Originally scheduled for August 2
The church has never suffered from a lack of critics. One of the
most annoying sorts is the wearisome soul whose motto is, “Nothing
avails but perfection.” This is annoying enough when applied to the
various programs and activities of the church. It is more serious,
however, when it is applied to other Christians.
We might take this humorously. (I am indebted to Winston Churchill
for the story.) It seems there was a sailor walking down the street
which was next to a canal. He looked over at the canal and saw a
young boy drowning. Heroically, he kicked off his shoes, jumped into
the canal and rescued the young lad. About a week later he was
walking down the same street when he was stopped by a woman. She
asked him, “Are you the sailor that rescued my young lad from the
canal?” He modestly allowed us to how he was in fact the sailor who
did that. “You’re just the man I’m looking for — where is his hat?”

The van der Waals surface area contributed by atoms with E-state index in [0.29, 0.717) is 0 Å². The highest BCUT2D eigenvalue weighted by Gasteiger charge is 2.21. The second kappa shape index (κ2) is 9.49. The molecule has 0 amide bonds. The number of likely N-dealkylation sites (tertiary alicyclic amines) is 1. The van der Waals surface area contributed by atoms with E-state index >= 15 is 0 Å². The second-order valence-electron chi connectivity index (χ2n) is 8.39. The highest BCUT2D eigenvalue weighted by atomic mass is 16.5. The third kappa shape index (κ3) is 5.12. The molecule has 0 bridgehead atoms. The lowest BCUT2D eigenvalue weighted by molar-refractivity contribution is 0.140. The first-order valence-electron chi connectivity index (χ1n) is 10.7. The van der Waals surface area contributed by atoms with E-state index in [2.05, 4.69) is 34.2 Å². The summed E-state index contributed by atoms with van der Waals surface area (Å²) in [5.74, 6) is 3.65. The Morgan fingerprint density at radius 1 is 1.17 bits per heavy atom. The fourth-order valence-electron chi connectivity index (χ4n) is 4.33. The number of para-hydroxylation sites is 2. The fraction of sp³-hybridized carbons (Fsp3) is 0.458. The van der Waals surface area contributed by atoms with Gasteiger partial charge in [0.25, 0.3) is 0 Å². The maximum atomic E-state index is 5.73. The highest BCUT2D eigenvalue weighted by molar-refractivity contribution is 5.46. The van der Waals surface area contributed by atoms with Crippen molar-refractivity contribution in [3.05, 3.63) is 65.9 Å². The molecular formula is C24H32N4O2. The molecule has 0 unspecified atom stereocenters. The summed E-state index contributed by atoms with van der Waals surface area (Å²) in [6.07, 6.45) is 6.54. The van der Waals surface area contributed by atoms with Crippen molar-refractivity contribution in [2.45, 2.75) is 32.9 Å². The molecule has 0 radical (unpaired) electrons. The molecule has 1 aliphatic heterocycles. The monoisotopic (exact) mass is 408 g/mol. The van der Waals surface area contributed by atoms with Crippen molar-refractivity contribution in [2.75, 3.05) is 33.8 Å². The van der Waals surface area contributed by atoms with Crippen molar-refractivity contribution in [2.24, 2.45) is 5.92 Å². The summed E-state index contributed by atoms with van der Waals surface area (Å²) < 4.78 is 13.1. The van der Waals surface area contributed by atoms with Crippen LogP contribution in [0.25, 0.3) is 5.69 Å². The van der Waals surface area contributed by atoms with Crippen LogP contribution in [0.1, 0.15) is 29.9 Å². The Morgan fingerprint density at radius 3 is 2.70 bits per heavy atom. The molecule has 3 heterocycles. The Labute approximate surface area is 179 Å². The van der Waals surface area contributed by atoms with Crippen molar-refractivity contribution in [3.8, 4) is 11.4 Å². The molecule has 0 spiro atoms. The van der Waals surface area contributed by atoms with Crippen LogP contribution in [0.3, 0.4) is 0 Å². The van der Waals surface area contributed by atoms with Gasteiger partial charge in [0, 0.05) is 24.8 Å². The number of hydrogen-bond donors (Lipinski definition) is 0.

Expectations — we all have them and often enough they are not very
reasonable. Pure perfection is something which is seldom attained by
humankind. The result for the perfectionist is a sense of constant
disappointment in the Christians around him. It’s actually worse
than that; as James points out here:
Do not complain, brethren, against one another, so that you
yourselves may not be judged; behold, the Judge is standing right at
(James 5:9 NASB)
Why is it that we are so frequently disappointed? There are number
of possible reasons.
We may be making our judgment on an partial set of facts.
It’s also just possible that our own standard of perfection — isn’t
It’s likely enough that we forget that all of us are sinners; none
of us is going to hit the mark every time.
Communion is a reminder that this type of judgment is dangerous.
Sometimes we forget that the crucifixion is the only atonement for
sin. Christ’s body (the bread) and blood (the cup) are the only real
cure for imperfection. The next time the temptation to judge your
Christian brother comes up, remember that Christ died on the cross
for this sinner that you want to judge. May I suggest that you be
generous in judging your Christian brother, for Christ was generous
in judging you.